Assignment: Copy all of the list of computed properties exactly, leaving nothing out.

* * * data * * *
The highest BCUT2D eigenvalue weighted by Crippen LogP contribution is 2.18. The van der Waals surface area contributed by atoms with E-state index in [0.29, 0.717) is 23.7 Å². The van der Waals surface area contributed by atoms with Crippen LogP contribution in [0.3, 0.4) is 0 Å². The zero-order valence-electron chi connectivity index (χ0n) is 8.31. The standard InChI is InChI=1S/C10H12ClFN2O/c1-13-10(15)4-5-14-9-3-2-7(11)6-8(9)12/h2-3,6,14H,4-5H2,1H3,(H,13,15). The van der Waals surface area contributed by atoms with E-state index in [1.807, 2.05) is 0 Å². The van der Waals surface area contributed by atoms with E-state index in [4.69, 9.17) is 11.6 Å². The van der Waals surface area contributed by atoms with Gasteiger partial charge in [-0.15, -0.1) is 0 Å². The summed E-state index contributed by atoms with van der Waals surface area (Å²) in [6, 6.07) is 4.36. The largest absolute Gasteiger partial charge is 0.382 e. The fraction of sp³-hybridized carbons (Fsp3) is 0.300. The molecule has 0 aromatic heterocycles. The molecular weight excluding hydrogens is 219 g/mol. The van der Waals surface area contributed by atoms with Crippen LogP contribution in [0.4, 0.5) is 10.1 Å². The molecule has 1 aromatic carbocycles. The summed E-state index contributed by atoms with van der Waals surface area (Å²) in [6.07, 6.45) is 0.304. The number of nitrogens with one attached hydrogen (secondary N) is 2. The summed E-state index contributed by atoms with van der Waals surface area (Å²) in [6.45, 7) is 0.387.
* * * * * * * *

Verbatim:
The highest BCUT2D eigenvalue weighted by Crippen LogP contribution is 2.18. The van der Waals surface area contributed by atoms with E-state index in [0.29, 0.717) is 23.7 Å². The van der Waals surface area contributed by atoms with Crippen LogP contribution in [0.3, 0.4) is 0 Å². The zero-order valence-electron chi connectivity index (χ0n) is 8.31. The standard InChI is InChI=1S/C10H12ClFN2O/c1-13-10(15)4-5-14-9-3-2-7(11)6-8(9)12/h2-3,6,14H,4-5H2,1H3,(H,13,15). The van der Waals surface area contributed by atoms with E-state index in [1.807, 2.05) is 0 Å². The van der Waals surface area contributed by atoms with E-state index in [4.69, 9.17) is 11.6 Å². The van der Waals surface area contributed by atoms with Gasteiger partial charge in [-0.15, -0.1) is 0 Å². The summed E-state index contributed by atoms with van der Waals surface area (Å²) in [6, 6.07) is 4.36. The largest absolute Gasteiger partial charge is 0.382 e. The fraction of sp³-hybridized carbons (Fsp3) is 0.300. The molecule has 0 aromatic heterocycles. The molecular weight excluding hydrogens is 219 g/mol. The van der Waals surface area contributed by atoms with Crippen LogP contribution in [0.4, 0.5) is 10.1 Å². The molecule has 1 aromatic carbocycles. The summed E-state index contributed by atoms with van der Waals surface area (Å²) in [6.07, 6.45) is 0.304. The number of nitrogens with one attached hydrogen (secondary N) is 2. The summed E-state index contributed by atoms with van der Waals surface area (Å²) in [6.45, 7) is 0.387.